Women's Community Club Band Shell

Built in 1933, the Women’s Community Club Band Shell is located at the northeast corner of Spring Park in Heber Springs (Cleburne County). It was added to the National Register of Historic Places on August 16, 1994. The band shell is important as a study of the cultural and social development of a central Arkansas resort community and provides a good example of a New Deal public works project.

The Women’s Community Club was organized in 1921, and, by the early 1930s, it had decided that a band shell was needed to replace the entertainment pavilion located in Spring Park. Members of the club visited other cities to see their band shells and then contracted with Leo King for construction of the Heber Springs band shell. Funds were raised through donations and through fundraisers such as suppers, plays, and pie sales. One thousand dollars paid for the design and the materials, while labor was provided through the National Youth Administration (NYA), a federal project similar to the Works Progress Administration (WPA). The band shell was completed and dedicated in June 1933. The band shell is set on a continuous stone foundation and is a half-stone with an asphalt-covered flat roof behind a parapet. Although it exhibits no particular style, the use of native stone as a building material reflects the rustic idiom that was then popular in New Deal public works built by agencies such as the Civilian Conservation Corps (CCC) and WPA.

Heber Springs grew steadily over the years as a tourist center. Its hotels became centers of social life, and the activities conducted in Spring Park were popular attractions. The band shell, though largely replaced by a bigger outdoor stage, continues to be used for concerts and plays and remains an important landmark in Spring Park.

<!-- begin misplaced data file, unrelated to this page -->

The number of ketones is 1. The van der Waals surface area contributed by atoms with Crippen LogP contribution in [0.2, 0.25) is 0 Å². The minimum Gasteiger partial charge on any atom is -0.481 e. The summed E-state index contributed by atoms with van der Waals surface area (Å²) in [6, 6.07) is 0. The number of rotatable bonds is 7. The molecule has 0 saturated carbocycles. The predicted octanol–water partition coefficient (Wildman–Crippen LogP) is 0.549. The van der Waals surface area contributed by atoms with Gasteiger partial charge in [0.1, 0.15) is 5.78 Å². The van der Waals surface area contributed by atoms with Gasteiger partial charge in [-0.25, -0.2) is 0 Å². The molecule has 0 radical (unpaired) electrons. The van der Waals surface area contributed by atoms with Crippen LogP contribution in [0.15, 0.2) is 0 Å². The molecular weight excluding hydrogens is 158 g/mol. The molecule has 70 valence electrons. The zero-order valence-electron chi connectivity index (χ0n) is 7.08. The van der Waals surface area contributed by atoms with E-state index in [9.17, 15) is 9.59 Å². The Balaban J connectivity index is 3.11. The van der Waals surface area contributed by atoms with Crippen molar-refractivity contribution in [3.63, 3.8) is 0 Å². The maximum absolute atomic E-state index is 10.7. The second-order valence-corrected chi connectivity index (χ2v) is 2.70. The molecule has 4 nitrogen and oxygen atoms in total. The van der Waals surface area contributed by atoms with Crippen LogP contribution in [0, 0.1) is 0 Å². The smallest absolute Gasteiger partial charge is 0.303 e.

For additional information:
“Band Shell in Spring Park.” Cleburne County Historical Society Journal 34 (Summer 2008): 27.

Berry, Evalena. Time and the River: A History of Cleburne County. Little Rock: Rose Publishing Company, 1982.

“Women’s Community Club Band Shell.” National Register of Historic Places Registration Form, 1994. On file at Arkansas Historic Preservation Program, Little Rock, Arkansas. Online at http://www.arkansaspreservation.com/National-Register-Listings/PDF/CE0057.nr.pdf (accessed April 26, 2022).

Bill Norman
Little Rock, Arkansas

Staff of the CALS Encyclopedia of Arkansas


    I will never forget seeing a tiny old woman in a granny dress dancing on the bandshell at a hootenanny. My father, Wayne Hardin, was born in 1925 in Wilburn, Arkansas, a few miles from Heber Springs. His older brother, George, lived in Higden on Greers Ferry Lake from the 1960s until his death in 2010. In the 1970s, my family lived in Illinois, and we visited Higden often. Summers in Arkansas are my fondest memories, one of which include going to a hootenanny held at the bandshell in Spring Park. It was possibly held to coincide with the annual Old Soldiers and Sailors Reunion, an event my Aunt Eller Hardin, widow of George (who resides still in Higden), always seemed eager to share with her nieces and nephews. I love my aunt, I love Arkansas, and, until I die, I’ll love that memory of a granny hoe-downing at the bandshell hootenanny in the 1970s.

    John Hardin